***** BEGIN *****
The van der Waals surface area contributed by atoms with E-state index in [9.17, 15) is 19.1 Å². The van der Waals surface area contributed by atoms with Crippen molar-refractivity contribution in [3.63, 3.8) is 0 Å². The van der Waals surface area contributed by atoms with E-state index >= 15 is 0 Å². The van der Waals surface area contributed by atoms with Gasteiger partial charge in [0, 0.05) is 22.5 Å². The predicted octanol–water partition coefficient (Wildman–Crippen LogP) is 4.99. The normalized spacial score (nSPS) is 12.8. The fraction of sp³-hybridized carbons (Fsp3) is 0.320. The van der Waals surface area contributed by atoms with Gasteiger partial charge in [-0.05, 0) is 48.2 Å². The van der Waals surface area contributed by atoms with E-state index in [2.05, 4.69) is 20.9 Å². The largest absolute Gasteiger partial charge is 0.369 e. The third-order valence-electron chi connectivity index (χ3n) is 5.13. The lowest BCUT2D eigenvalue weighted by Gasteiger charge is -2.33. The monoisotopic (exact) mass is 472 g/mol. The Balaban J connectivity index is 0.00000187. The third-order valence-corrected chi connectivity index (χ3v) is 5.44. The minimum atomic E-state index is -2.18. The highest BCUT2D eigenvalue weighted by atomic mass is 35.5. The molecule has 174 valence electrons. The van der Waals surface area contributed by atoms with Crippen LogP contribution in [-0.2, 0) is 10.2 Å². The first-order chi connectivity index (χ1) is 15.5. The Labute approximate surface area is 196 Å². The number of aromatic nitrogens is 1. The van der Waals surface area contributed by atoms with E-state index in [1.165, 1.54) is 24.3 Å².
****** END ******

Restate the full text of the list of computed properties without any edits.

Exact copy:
The van der Waals surface area contributed by atoms with E-state index in [9.17, 15) is 19.1 Å². The van der Waals surface area contributed by atoms with Crippen molar-refractivity contribution in [3.63, 3.8) is 0 Å². The van der Waals surface area contributed by atoms with E-state index >= 15 is 0 Å². The van der Waals surface area contributed by atoms with Gasteiger partial charge in [0, 0.05) is 22.5 Å². The predicted octanol–water partition coefficient (Wildman–Crippen LogP) is 4.99. The normalized spacial score (nSPS) is 12.8. The fraction of sp³-hybridized carbons (Fsp3) is 0.320. The van der Waals surface area contributed by atoms with Gasteiger partial charge in [-0.05, 0) is 48.2 Å². The van der Waals surface area contributed by atoms with E-state index in [2.05, 4.69) is 20.9 Å². The largest absolute Gasteiger partial charge is 0.369 e. The third-order valence-electron chi connectivity index (χ3n) is 5.13. The lowest BCUT2D eigenvalue weighted by Gasteiger charge is -2.33. The monoisotopic (exact) mass is 472 g/mol. The Balaban J connectivity index is 0.00000187. The third-order valence-corrected chi connectivity index (χ3v) is 5.44. The minimum atomic E-state index is -2.18. The highest BCUT2D eigenvalue weighted by atomic mass is 35.5. The molecule has 174 valence electrons. The van der Waals surface area contributed by atoms with Crippen LogP contribution in [-0.2, 0) is 10.2 Å². The first-order chi connectivity index (χ1) is 15.5. The Labute approximate surface area is 196 Å². The number of aromatic nitrogens is 1. The van der Waals surface area contributed by atoms with E-state index in [1.165, 1.54) is 24.3 Å².